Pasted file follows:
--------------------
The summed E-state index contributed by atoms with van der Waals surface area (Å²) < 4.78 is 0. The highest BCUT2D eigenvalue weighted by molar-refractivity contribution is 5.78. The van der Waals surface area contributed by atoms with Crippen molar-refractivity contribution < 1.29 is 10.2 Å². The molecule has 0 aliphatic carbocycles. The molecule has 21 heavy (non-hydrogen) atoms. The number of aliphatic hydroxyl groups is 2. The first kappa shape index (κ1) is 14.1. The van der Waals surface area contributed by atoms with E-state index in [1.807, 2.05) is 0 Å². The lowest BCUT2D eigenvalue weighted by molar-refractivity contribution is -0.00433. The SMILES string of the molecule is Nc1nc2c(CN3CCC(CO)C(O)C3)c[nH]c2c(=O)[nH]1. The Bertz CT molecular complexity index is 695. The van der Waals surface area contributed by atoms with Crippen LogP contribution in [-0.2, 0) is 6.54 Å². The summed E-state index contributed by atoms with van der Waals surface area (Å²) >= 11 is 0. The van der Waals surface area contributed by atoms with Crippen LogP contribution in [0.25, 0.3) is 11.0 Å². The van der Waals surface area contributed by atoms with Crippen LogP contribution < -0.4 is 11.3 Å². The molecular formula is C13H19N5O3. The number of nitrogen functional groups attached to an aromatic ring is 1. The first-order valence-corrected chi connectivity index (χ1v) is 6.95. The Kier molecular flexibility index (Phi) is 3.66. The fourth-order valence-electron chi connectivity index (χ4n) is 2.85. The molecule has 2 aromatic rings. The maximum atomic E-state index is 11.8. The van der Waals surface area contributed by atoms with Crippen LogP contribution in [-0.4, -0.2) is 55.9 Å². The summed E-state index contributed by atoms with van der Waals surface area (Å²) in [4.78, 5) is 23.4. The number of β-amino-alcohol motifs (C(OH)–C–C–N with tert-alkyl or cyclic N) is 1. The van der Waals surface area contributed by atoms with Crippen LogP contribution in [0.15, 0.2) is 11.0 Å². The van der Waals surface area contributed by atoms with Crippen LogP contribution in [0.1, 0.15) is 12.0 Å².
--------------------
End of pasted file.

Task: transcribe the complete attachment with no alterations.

The summed E-state index contributed by atoms with van der Waals surface area (Å²) < 4.78 is 0. The highest BCUT2D eigenvalue weighted by molar-refractivity contribution is 5.78. The van der Waals surface area contributed by atoms with Crippen molar-refractivity contribution < 1.29 is 10.2 Å². The molecule has 0 aliphatic carbocycles. The molecule has 21 heavy (non-hydrogen) atoms. The number of aliphatic hydroxyl groups is 2. The first kappa shape index (κ1) is 14.1. The van der Waals surface area contributed by atoms with E-state index in [1.807, 2.05) is 0 Å². The lowest BCUT2D eigenvalue weighted by molar-refractivity contribution is -0.00433. The SMILES string of the molecule is Nc1nc2c(CN3CCC(CO)C(O)C3)c[nH]c2c(=O)[nH]1. The Bertz CT molecular complexity index is 695. The van der Waals surface area contributed by atoms with Crippen LogP contribution in [-0.2, 0) is 6.54 Å². The summed E-state index contributed by atoms with van der Waals surface area (Å²) >= 11 is 0. The van der Waals surface area contributed by atoms with Crippen LogP contribution in [0.25, 0.3) is 11.0 Å². The van der Waals surface area contributed by atoms with Crippen LogP contribution < -0.4 is 11.3 Å². The molecular formula is C13H19N5O3. The number of nitrogen functional groups attached to an aromatic ring is 1. The first-order valence-corrected chi connectivity index (χ1v) is 6.95. The Kier molecular flexibility index (Phi) is 3.66. The fourth-order valence-electron chi connectivity index (χ4n) is 2.85. The molecule has 2 aromatic rings. The maximum atomic E-state index is 11.8. The van der Waals surface area contributed by atoms with Crippen LogP contribution in [-0.4, -0.2) is 55.9 Å². The summed E-state index contributed by atoms with van der Waals surface area (Å²) in [4.78, 5) is 23.4. The number of β-amino-alcohol motifs (C(OH)–C–C–N with tert-alkyl or cyclic N) is 1. The van der Waals surface area contributed by atoms with Crippen LogP contribution in [0.15, 0.2) is 11.0 Å². The van der Waals surface area contributed by atoms with Crippen LogP contribution in [0.1, 0.15) is 12.0 Å².